Etch. Press. Print. Want to learn how to emboss paper for your own business cards? Create your own pattern on the computer, and etch it into a brass plate.
I've wanted to make my own embossed business cards since I was handed a really incredible one at a fancy restaurant. I tried several methods of achieving the effect (photoemulsion, electrolytic etching) but ended up having the most success with a pretty simple and straightforward acid etch method similar to the one used in home printed circuit boards. I still have to work out a few kinks (such as flattening the paper after the emboss without distortion, or reorganizing the method to print before embossing) but I hope you can take something useful from my experiments, and apply it to your own projects.
Step 1: Planning
All in all, to repeat my process you'd need:
Access to a laser-jet printer
Ferric Chloride (available here)
An Iron (with all the water emptied, please)
A meticulously clean brass plate (big enough to cover the space you want etched with room for more)
Heavy, thick paper. Card stock will do nicely, but heavy rag paper from art supply stores works well, too.
A clamping jig to align your sheets each time you use it. I used plywood with brass elbows and PTEG plastic sheet (to keep the paper nice and flat against the clamping jig), but it's up to your expertise.
6 or more C-clamps.
Shiny laser jet paper.
A plastic bus bin, or other wide plastic container for the acid etch.
A spray bottle.
My concept was to emboss a sheet of paper, and then run it through a printer to color the page. I'd then cut the cards out. On review I'd have changed some things, but got some cool results, regardless.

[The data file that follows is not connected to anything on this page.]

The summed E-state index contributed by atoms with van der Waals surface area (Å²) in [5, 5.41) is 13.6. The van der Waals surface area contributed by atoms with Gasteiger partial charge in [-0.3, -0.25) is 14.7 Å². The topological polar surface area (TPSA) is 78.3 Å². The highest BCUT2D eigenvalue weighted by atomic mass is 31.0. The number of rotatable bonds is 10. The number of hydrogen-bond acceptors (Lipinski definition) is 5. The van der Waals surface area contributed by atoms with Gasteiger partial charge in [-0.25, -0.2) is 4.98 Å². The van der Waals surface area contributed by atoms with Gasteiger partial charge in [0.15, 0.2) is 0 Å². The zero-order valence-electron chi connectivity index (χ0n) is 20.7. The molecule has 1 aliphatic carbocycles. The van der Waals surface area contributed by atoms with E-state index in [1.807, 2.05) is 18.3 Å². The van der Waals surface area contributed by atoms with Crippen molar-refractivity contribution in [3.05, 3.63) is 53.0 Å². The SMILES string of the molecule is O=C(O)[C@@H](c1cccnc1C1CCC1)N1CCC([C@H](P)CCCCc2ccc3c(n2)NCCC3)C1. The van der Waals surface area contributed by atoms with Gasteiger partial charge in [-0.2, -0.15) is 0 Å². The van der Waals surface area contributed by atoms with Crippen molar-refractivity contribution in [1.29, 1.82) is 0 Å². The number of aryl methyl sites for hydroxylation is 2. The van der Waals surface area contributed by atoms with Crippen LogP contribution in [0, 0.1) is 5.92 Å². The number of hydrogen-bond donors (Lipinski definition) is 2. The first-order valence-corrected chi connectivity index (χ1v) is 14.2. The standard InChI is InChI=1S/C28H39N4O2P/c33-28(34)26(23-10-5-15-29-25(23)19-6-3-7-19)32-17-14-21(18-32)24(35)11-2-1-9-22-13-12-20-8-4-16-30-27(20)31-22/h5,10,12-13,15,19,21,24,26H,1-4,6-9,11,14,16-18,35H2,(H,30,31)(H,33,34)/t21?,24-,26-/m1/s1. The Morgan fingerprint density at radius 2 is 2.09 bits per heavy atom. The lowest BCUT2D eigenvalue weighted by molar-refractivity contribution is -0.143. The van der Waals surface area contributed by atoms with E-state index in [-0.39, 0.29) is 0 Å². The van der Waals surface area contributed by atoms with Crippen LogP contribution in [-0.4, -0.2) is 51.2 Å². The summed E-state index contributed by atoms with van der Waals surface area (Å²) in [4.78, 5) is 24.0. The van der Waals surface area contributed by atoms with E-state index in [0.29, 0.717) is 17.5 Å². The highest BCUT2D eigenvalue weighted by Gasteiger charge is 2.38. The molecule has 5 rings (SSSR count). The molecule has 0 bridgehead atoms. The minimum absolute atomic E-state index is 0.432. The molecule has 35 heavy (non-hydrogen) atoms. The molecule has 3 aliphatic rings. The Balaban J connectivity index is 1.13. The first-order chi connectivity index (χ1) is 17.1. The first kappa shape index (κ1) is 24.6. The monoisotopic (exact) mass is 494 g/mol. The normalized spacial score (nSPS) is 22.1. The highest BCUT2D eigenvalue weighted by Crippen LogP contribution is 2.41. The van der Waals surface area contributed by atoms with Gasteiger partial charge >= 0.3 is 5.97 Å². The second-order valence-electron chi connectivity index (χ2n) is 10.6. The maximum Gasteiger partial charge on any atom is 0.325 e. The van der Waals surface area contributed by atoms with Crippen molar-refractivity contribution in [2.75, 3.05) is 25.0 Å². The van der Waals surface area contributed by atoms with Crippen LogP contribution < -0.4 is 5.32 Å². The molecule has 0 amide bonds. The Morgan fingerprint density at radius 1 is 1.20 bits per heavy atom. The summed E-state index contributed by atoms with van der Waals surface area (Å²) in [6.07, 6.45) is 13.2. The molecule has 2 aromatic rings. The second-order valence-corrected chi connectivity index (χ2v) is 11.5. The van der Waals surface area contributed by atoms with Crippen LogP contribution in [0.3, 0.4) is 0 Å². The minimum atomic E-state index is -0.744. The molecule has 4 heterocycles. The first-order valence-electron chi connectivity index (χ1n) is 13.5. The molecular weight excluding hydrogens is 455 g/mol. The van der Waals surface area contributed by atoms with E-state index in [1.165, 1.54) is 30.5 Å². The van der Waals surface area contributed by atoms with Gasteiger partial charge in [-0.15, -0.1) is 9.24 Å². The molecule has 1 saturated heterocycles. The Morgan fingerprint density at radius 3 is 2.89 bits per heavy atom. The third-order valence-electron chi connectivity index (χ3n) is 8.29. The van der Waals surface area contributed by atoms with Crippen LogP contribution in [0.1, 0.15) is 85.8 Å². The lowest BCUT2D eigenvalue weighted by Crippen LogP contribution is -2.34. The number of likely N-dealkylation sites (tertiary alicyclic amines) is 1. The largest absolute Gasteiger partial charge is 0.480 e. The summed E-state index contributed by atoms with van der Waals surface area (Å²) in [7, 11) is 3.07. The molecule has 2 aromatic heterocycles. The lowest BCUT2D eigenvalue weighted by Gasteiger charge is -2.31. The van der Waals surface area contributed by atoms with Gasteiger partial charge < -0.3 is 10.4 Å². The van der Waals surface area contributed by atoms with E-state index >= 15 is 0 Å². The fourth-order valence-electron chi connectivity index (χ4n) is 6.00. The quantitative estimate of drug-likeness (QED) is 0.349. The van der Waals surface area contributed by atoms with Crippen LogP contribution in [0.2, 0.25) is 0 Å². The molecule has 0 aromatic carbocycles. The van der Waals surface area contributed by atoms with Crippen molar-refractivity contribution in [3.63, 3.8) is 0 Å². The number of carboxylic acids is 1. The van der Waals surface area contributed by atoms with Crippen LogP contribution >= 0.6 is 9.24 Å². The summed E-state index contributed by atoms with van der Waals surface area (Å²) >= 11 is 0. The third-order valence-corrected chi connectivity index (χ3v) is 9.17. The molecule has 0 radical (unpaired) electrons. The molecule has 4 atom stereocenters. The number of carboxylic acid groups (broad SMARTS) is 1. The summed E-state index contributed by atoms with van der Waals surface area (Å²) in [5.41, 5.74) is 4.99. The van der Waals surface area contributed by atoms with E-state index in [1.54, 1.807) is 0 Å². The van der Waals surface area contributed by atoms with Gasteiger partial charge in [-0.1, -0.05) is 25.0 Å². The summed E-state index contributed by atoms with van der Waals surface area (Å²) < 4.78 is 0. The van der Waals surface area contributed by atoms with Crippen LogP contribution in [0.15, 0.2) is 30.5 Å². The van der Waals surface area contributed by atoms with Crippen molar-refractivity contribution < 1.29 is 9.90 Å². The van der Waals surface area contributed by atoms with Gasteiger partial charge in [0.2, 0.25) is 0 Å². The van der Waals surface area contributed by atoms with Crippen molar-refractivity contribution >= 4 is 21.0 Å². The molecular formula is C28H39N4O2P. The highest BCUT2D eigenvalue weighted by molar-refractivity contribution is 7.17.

Begin by designing the pattern that you want embossed in the sheet. Remember that what is embossed onto the card is the mirror image of what is etched on the plate. So if your pattern reads properly on the brass, it will be backwards on the card. The same applies to the relief. If your logo is raised on the brass, it will be inset in your card. Design it in sharp black and white. If you want gradated patterns, consider going with a halftone pattern.
Step 2: Arrange Your Etch Design and Your Printed Design
I used Photoshop to design and align my patterns. Of of the easier aspects of this process is that you don't have to design the etch design in mirror for everything to align properly. The reason is: when you iron the pattern onto the brass plate, it becomes mirrored by default, but I'll get to that, soon. I felt it was simplest to go with a pattern that was as big as a sheet of paper. That meant that I could print everything out in a standard printer. This also meant that my clamping jig, and brass plate would both measure 8.5"x11".
Step 3: Getting Jiggy With It.
When I made this, I had access to a really spectacular wood shop. If you happen to have a really nice table saw at home, you can make this jig without a problem, but otherwise, I'd suggest that ou skip the clamping jig, and just continue this tutorial with a pair of thick plywood sheets, and an additional brass plate, knowing that to align the brass plates and the paper sheet, you'll need to tape them together for each print you make.
I started with a sheet of .5" plywood, and a .25" sheet of PTEG. I roughed up one side of the plastic, and stuck it to the plywood with contact cement. After the glue set, I trimmed the board into two 8.5"x11" panels (the plastic sheets are there to provide a nice, flat surface to press the paper against, the wood is there to even out the pressure of the clamps, and provide integrity against warping). Then I added brass brackets along the sides to hold everything in alignment.
Step 4: Laser Jets.
Once your are satisfied with your images, print the pattern on to a sheet of glossy laserjet paper. Print in black ink only, in the highest quality, and in the highest density you can. Make several prints, and make sure to inspect them to see that the printer spooled properly, and they aren't skewed on the page.
Step 5: I Am Iron Man.